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The availability of orally administered nortriptyline

Summary

The availability of an orally administered drug may be defined as the fraction of the total dose that enters the blood. Three healthy subjects were given identical doses of nortriptyline hydrochloride (NT-HCl) by the oral and intramuscular routes. The availability was assessed by comparing the total areas under the NT plasma concentration-time curves produced by the two methods of administration. The concentrations of NT in plasma and blood were determined by gas chromatography — mass spectrometry and were found to be almost identical. The observed availability of NT in these subjects ranged between 56 and 70% (mean 64%). The availability predicted from the parenteral plasma levels (assuming an average hepatic blood flow of 1.7 l/min) differed from the observed availability in one subject, perhaps because of the known variation in liver blood flow between individuals. The gastrointestinal absorption of NT-HCl was complete, since the recovery of the main metabolite, 10-hydroxynortriptyline, was the same after the two routes of administration. Pharmacokinetic analysis of the data showed that there might exist interindividual differences in the apparent volume of distribution of NT, (Vd)β. There was no apparent relationship between the variations in availability of NT and “steady-state” plasma levels or the disposition plasma half-lives of the drug. The calculated (Vd)β and (t 1/2)β of NT for each subject were in good agreement with those obtained from a previous study of single oral does of NT.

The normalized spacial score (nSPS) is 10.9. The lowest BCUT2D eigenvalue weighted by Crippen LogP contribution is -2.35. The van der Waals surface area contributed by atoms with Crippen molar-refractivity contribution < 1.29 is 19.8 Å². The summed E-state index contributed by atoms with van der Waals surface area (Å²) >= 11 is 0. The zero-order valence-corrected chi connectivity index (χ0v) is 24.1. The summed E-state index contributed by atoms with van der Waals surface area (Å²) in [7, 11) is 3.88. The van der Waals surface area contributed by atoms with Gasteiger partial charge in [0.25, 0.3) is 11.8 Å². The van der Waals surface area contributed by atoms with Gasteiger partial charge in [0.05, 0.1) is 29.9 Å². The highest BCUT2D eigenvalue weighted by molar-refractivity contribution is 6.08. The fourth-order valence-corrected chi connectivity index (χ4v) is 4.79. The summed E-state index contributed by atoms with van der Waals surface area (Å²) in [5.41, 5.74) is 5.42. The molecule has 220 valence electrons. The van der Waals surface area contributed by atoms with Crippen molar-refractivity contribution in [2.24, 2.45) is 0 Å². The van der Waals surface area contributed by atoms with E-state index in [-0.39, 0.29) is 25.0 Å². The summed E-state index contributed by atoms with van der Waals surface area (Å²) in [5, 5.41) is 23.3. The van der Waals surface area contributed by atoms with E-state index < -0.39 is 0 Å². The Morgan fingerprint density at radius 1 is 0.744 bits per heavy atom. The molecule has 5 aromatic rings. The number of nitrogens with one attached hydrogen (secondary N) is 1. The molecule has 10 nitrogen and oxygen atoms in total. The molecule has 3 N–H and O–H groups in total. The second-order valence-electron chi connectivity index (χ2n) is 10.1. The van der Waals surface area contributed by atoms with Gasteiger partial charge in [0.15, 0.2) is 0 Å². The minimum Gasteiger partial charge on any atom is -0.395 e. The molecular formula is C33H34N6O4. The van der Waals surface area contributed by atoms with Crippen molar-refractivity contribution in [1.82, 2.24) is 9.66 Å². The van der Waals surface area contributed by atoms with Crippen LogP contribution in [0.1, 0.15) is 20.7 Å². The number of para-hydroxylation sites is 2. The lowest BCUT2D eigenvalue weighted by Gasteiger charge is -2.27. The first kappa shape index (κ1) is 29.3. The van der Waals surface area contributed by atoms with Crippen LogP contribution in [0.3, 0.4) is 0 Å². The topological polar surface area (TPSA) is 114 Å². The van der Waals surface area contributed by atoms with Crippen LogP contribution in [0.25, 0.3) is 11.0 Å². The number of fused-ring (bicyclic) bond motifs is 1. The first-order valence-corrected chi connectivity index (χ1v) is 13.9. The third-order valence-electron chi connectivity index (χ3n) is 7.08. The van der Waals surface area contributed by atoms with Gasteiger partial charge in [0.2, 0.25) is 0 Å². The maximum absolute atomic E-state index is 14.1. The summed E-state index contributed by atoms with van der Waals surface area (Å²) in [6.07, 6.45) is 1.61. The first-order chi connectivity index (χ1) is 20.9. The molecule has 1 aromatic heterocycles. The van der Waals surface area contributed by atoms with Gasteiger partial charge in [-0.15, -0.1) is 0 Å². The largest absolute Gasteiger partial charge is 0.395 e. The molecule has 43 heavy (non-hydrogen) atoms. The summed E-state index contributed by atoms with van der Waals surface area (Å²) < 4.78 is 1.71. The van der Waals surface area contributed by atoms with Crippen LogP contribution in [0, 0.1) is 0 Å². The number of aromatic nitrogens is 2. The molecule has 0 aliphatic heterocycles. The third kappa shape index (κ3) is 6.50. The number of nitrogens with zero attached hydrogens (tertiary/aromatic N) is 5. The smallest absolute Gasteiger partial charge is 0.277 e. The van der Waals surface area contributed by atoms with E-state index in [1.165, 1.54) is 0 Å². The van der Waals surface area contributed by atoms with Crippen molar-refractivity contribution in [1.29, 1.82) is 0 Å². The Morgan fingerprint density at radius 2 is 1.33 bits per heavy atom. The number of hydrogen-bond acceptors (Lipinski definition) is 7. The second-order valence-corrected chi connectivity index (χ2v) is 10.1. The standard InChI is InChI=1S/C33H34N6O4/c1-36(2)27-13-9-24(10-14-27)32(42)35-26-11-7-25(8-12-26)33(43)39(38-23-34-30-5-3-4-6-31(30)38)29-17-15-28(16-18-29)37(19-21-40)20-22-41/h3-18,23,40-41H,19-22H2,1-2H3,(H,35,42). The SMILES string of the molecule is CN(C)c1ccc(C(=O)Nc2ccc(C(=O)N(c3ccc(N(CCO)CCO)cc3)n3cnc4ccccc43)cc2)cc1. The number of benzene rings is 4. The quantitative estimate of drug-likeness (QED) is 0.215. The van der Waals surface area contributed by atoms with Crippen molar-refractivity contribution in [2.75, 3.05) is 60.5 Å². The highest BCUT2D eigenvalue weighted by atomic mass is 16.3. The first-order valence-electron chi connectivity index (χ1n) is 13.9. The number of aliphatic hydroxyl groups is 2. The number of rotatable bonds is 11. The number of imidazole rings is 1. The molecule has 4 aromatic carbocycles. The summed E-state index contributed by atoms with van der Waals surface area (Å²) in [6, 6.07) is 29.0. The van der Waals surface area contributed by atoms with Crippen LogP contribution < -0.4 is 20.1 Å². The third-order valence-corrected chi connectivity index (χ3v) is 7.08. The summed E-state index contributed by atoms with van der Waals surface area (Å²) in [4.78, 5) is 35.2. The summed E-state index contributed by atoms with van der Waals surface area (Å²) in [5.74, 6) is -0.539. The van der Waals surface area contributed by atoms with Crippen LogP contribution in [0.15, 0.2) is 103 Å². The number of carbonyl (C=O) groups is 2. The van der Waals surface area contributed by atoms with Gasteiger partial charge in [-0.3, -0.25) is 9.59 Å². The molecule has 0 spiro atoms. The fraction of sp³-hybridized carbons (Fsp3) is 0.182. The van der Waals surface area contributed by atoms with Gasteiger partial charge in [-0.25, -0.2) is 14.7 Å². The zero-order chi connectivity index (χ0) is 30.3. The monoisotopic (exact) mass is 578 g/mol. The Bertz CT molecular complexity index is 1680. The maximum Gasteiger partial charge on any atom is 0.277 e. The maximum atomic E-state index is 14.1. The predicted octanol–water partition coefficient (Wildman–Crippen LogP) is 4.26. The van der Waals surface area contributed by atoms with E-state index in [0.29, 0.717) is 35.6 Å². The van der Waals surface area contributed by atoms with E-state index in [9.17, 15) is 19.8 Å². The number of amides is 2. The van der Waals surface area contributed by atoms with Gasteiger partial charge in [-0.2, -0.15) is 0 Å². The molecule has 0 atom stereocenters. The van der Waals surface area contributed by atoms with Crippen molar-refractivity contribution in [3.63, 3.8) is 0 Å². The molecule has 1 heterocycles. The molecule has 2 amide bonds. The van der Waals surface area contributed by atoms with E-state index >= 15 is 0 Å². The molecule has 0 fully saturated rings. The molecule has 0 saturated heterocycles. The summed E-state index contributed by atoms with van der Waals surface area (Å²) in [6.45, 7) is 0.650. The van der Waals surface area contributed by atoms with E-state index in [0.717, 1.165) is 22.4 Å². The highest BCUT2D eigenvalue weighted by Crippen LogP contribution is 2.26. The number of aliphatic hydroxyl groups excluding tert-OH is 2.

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Alexanderson, B., Borgå, O. & Alván, G. The availability of orally administered nortriptyline. Eur J Clin Pharmacol 5, 181–185 (1973). https://doi.org/10.1007/BF00564900

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  • DOI: https://doi.org/10.1007/BF00564900

Key words

  • Tricyclic antidepressant
  • nortriptyline
  • single-dose kinetics
  • plasma/blood concentrations
  • metabolites
  • absorption
  • availability
  • apparent volume of distribution
  • plasma/blood clearances
  • gas chromatography-mass spectrometry
  • man